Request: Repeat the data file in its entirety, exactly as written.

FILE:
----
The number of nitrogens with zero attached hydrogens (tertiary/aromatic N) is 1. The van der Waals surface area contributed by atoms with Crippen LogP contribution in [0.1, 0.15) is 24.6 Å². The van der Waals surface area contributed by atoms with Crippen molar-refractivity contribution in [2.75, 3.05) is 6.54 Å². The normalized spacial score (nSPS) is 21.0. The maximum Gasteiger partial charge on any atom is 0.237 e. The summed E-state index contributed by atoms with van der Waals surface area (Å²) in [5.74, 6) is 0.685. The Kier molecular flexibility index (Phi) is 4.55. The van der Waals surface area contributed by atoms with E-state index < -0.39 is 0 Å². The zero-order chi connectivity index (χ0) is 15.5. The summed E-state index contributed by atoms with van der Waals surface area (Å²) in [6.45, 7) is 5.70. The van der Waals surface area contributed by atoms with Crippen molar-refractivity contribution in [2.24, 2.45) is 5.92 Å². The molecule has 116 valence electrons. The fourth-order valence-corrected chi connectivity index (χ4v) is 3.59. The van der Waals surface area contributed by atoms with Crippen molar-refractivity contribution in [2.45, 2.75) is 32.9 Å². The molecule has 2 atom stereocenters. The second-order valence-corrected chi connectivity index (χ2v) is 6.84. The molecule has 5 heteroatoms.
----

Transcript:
The number of nitrogens with zero attached hydrogens (tertiary/aromatic N) is 1. The van der Waals surface area contributed by atoms with Crippen LogP contribution in [0.1, 0.15) is 24.6 Å². The van der Waals surface area contributed by atoms with Crippen molar-refractivity contribution in [2.75, 3.05) is 6.54 Å². The normalized spacial score (nSPS) is 21.0. The maximum Gasteiger partial charge on any atom is 0.237 e. The summed E-state index contributed by atoms with van der Waals surface area (Å²) in [5.74, 6) is 0.685. The Kier molecular flexibility index (Phi) is 4.55. The van der Waals surface area contributed by atoms with E-state index < -0.39 is 0 Å². The zero-order chi connectivity index (χ0) is 15.5. The summed E-state index contributed by atoms with van der Waals surface area (Å²) in [6.45, 7) is 5.70. The van der Waals surface area contributed by atoms with Crippen molar-refractivity contribution in [2.24, 2.45) is 5.92 Å². The molecule has 116 valence electrons. The fourth-order valence-corrected chi connectivity index (χ4v) is 3.59. The van der Waals surface area contributed by atoms with Crippen molar-refractivity contribution in [2.45, 2.75) is 32.9 Å². The molecule has 2 atom stereocenters. The second-order valence-corrected chi connectivity index (χ2v) is 6.84. The molecule has 5 heteroatoms.